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The ebb and flow of Islamophobia in the U.S. since 9/11

Sara Gunerante/The Round Table

Sara Gunerante/The Round Table

Fifteen years ago, the world as we knew it was changed when two planes were flown into the World Trade Center on September 11th. Though most of us were under ten years old at the time, we have grown up in the post 9/11 world, where the possibility of another attack looms constantly.

Our immediate response was to look for something to blame. Our first target was the mastermind of the attack and the founder of al-Qaeda, Osama Bin Laden. United States struck out on a ten year manhunt, which ended on May 2, 2011 when a Navy Seal team stormed his hideout and killed him, but we were not finished.

Our second target was al-Qaeda, the radical muslim extremist terrorist group founded by Bin Laden. This second target resulted in the war in Afghanistan, which we quickly rushed into in the aftermath of the attacks. Looking back, it is largely recognized that we should have never entered the war in Afghanistan, and many Americans see this as our greatest mistake, still, our mistakes after 9/11 had just begun.

The third target was the religion of Islam Perceptions of Islam have become increasingly warped since the attacks. Many Americans feel like it is right to be suspicious of Muslims, and would go as far to keep people out of this country due to their religious beliefs. They believe that the Islamic religion promotes violence and hatred, hatred specifically directed at the United States.

These sentiments are entirely based on the images that have been created by Muslim extremists. What people do not understand is that in total al-Qaeda has around 200 people in it, and there are 1.6 billion Muslims in the world. Because of the actions of .001 percent of Muslims, we believe that all of them are willing to attack the United States. This past March Donald Trump said, “It’s 27 percent, could be 35 percent, would go to war, would — the hatred is tremendous.” This would mean that 250-300 million Muslims are ready to attack the United States right now.Not surprisingly, the Pew Research Center has said that these numbers are absolute nonsense. Still, rhetoric like that of Trump’s perpetuates an image of Muslims as hateful terrorists, when the reality could not be further from the truth.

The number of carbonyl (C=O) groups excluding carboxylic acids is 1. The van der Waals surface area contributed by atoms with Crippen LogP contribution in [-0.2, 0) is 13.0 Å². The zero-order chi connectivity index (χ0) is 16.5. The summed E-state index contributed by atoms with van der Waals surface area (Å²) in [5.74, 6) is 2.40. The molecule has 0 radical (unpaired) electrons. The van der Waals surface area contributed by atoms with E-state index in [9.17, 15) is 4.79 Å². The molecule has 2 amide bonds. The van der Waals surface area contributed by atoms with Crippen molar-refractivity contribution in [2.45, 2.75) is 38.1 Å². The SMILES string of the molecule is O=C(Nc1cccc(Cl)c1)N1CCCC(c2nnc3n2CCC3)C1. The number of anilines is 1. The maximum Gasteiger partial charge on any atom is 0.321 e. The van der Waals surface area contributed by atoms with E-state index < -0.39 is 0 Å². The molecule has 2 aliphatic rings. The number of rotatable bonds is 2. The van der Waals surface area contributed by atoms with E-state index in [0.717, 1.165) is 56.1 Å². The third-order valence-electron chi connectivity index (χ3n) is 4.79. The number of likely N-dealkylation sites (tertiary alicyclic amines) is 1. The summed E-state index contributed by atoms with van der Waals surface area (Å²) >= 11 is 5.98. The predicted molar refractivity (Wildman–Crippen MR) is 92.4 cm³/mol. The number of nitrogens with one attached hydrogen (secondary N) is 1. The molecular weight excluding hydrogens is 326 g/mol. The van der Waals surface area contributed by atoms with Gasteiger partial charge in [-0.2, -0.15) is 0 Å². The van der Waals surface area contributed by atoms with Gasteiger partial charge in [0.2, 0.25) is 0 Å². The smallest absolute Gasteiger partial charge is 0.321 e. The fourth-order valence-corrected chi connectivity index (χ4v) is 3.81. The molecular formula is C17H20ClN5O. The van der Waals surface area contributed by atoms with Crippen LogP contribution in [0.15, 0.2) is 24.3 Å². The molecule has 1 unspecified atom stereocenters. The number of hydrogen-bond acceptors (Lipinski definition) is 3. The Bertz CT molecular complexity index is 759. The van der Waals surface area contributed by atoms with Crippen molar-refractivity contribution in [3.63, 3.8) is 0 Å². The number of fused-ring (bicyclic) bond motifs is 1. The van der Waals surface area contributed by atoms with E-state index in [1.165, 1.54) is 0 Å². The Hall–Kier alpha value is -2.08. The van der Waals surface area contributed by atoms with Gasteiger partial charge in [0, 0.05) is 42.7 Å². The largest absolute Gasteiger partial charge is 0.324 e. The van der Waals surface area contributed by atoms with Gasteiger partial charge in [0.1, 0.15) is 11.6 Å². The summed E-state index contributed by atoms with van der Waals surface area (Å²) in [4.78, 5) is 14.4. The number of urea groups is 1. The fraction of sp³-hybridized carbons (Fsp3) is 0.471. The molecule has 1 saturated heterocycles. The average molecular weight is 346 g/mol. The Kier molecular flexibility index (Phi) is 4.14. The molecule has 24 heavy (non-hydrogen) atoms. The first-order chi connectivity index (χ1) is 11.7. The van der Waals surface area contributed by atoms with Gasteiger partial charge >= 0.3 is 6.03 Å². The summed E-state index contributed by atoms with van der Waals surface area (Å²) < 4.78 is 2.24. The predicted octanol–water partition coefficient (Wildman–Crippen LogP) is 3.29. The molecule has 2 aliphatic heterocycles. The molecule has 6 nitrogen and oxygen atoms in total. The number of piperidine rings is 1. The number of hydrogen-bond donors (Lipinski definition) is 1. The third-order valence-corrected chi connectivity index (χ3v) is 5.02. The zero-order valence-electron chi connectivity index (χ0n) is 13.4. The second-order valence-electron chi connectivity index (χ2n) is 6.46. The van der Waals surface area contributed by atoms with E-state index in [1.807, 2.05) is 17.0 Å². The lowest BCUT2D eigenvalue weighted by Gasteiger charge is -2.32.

The fear of Islam has been festering for the past fifteen years. Somehow we have become even more suspicious of Muslims, made broader generalizations, and fostered the idea that religion determines patriotism We live in fear of this religionbecause we feel it is responsible for the 3,000 innocent citizens who died in the 9/11 attacks. Our fear has led to rash decision making at the cost of thousands of innocent lives in Iraq and Afghanistan, yet we still search for ways to blame Islam.

Some argue that Islam and other religions can never coexist because they are too radically different. The truth is Islam, Christianity, Judaism are fundamentally the same: they all believe in the same God, they all believe in the 10 Commandments, and they all promote peace and love among their followers. The main variances in these religions, are their prophets and saviors, but they all originate from the same religion. The idea that these faiths are not compatible is ridiculous, these religions grew from each other and have been living together for thousands of years.

Others state that Muslims are taught to hate Christians and Jews, but they have a phrase in their religious document that protects Jews and Christians. In the Koran, there is a section about the word “dhimmi,” which translates to the “people of the book,” and in this section there are stated protections for religions that believe in the same God. The concept of dhimmi has, in the past, led several civilizations to peace and prosperity and I see no reason why it cannot still work for everyone today.

Finally, Islam does not promote violence any more than any other religion. There will always be people who misinterpret religious texts and use them to for crusades that are damaging crusades. Many people hesitate to focus on Christian terrorist groups that are still very active in the United States. Groups like the KKK and The Lord’s Resistance Army are still very active in today’s society, and yet all Christians are not labelled as terrorists. The double standards Islam faces in comparison to Christianity is astounding. We need to face our own demons in our own country before we can start pointing fingers at other groups of people.

Our target groups have gotten larger, and it leads one to wonder. “Who will be next in this pointless crusade? How many people have to die before we find our justice?” We cannot continue down this path of hatred. We do not have the money, the means, or the manpower to declare war on Islam. Today, we need to move towards peace. America has to own up to its mistakes and realize that the ability of extremists to turn peaceful texts into war manifestos makes them the real enemy.

Islamophobia has not been getting better in the United States since 9/11, and it’s about time we do something about it. There is absolutely no validity to the idea that Islam poses a threat to the United States and the fact that we would even consider barring the entrance of certain refugees from entering the country based on their religion absolutely sickens me. On 9/11, our world changed forever, but instead of healing our wounds, we have started attacking the make believe cancer that is Islam. The worst result of the attack by far has been our continued ignorance and unwillingness to learn from our past mistakes, instead continuing to pursue Islam as a threat.

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